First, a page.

Left Catholicism 1943-1955: Catholics and Society in Western Europe at the Point of Liberation

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Left Catholicism 1943-1955: Catholics and Society in Western Europe at the Point of Liberation. Edited by Gerd-Rainer Horn and Emmanuel Gerard. [KADOC-Studies, 25.] (Leuven: Leuven University Press. 2001. Pp. 319. 1,300 BEF; Euro 32.)

In their introduction, the editors raise a number of questions that the contributors discuss from their various angles throughout the work. How were the leftist elements that made themselves noticed as World War II came to an end rooted in or related to Catholicism? Were the strains of opposition to liberalistic capitalism stronger than the commitment to political democracy? To what extent did the massive development of Catholic Action in some countries under Pius XI and Pius XII play a more significant role in the postwar radicalization of left Catholics than did the prewar Catholic labor movement? In what cases was a shared experience of the Resistance a major factor? And, of course, why did the movements of Left Catholicism succumb so quickly to a more moderate, centrist Christian Democracy in Italy, Germany, and the Benelux countries? Was the initial prominence of working-class demands in the new or reconstituted movements led by Catholics mostly just a by-product of the temporary discomfiture of conservative standard-bearers after the defeat of Fascism and Nazism? The dramatic rise and decline of the Mouvement Republicain Populaire in France would seem to be a case in point.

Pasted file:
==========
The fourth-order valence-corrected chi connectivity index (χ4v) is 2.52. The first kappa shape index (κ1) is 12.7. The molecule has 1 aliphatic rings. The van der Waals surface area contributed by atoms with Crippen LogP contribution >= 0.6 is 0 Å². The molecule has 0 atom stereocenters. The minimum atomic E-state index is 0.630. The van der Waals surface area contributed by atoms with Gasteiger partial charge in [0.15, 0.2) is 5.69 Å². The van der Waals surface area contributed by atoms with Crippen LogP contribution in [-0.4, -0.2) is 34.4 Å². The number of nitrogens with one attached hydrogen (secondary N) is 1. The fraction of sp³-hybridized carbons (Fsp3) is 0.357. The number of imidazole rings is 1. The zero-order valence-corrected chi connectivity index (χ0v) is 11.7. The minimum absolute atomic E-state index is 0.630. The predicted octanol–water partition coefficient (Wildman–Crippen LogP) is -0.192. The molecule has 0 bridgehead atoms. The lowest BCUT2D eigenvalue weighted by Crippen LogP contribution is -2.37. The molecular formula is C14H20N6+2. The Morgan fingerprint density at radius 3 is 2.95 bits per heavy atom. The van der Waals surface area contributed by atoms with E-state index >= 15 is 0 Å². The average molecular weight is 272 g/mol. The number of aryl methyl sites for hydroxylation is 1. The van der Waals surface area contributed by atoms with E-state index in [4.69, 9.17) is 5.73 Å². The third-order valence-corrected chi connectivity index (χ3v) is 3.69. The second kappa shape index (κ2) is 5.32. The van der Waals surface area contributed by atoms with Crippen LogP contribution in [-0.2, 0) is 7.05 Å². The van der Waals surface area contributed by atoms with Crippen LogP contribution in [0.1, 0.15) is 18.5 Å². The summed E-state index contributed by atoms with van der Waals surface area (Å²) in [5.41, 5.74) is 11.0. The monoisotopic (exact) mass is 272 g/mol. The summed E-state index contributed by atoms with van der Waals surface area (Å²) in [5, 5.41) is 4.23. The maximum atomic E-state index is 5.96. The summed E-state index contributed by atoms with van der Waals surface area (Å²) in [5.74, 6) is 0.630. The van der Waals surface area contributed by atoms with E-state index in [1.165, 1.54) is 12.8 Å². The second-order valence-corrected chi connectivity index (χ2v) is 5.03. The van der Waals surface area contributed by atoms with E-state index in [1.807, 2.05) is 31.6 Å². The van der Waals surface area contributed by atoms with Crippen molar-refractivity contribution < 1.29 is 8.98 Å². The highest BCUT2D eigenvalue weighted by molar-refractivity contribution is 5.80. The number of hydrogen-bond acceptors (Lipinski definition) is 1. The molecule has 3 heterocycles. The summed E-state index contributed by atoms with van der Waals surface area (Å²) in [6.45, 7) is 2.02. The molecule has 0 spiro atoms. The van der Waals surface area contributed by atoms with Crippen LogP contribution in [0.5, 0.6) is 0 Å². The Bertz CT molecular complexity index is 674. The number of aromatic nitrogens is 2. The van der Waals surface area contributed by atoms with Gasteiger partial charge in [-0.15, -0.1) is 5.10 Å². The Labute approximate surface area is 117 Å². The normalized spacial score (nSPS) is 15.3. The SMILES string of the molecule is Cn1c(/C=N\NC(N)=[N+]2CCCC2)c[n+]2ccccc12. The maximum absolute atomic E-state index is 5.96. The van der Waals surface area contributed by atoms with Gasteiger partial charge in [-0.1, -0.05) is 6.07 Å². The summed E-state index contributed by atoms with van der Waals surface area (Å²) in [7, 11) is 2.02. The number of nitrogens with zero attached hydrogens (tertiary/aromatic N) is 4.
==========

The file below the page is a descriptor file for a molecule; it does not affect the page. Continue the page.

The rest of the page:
In the first article Horn posits the thesis of a transnational European Left Catholicism in the 1940's. Not all the authors are satisfied with this category, but all, starting with three meaty articles on French (and one on Belgian) developments powered by a zealous generation of former Catholic youth intellectuals and workers, note more or less radical departures on the left from previous Catholic practices and organizations (contributions by Jean-Claude Delbreil, Bruno Duriez,Yvon Tranvouez, and Jean-Louis Jadoulle). The worker priests (Oscar Cole-Arnal) were but one manifestation of the responses to the indignities under which the industrial proletariat labored, indignities shared by intellectuals and clergy who accompanied some of them to forced-labor sites in Germany during the war.

There follow two essays on Italy, one (by Antonio Parisella) on political movements and party formations to the left of, or in the left wing of, the Christian Democratic Party, and the other (by Giorgio Vecchio) of less political mavericks, closer than other Italian Catholics to the radical French attitudes of the era; some of them were hailed as prophets at the time of the Second Vatican Council. An article (by Andreas Lienkamp) on German Left Catholicism, e.g., that of Walter Dirks, and one (by Patrick Pasture) explaining the notable lack of interaction between Christian (Catholic) labor across Western Europe and the Catholic leftist intellectuals, even in the immediate postwar years, lead to a discussion of the increasing chilliness between the mass of the Catholics and their leftwingers. …